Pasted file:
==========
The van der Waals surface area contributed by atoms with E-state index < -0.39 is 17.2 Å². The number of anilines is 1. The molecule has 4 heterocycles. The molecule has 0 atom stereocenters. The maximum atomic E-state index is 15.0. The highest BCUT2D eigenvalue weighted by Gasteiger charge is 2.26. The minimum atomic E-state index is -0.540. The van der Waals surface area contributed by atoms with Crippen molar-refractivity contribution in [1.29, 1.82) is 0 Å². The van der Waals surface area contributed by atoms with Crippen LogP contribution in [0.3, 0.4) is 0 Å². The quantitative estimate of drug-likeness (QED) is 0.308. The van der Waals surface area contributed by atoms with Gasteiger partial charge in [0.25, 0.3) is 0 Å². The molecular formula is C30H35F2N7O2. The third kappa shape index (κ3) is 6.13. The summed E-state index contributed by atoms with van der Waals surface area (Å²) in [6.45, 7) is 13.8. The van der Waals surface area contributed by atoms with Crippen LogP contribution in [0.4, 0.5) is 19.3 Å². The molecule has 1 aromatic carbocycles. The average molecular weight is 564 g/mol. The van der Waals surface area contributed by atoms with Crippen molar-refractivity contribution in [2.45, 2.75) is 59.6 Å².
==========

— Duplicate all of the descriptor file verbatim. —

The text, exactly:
The van der Waals surface area contributed by atoms with E-state index < -0.39 is 17.2 Å². The number of anilines is 1. The molecule has 4 heterocycles. The molecule has 0 atom stereocenters. The maximum atomic E-state index is 15.0. The highest BCUT2D eigenvalue weighted by Gasteiger charge is 2.26. The minimum atomic E-state index is -0.540. The van der Waals surface area contributed by atoms with Crippen molar-refractivity contribution in [1.29, 1.82) is 0 Å². The van der Waals surface area contributed by atoms with Crippen LogP contribution in [0.3, 0.4) is 0 Å². The quantitative estimate of drug-likeness (QED) is 0.308. The van der Waals surface area contributed by atoms with Gasteiger partial charge in [0.25, 0.3) is 0 Å². The molecular formula is C30H35F2N7O2. The third kappa shape index (κ3) is 6.13. The summed E-state index contributed by atoms with van der Waals surface area (Å²) in [6.45, 7) is 13.8. The van der Waals surface area contributed by atoms with Crippen LogP contribution in [0.4, 0.5) is 19.3 Å². The molecule has 1 aromatic carbocycles. The average molecular weight is 564 g/mol. The van der Waals surface area contributed by atoms with Crippen molar-refractivity contribution in [2.45, 2.75) is 59.6 Å².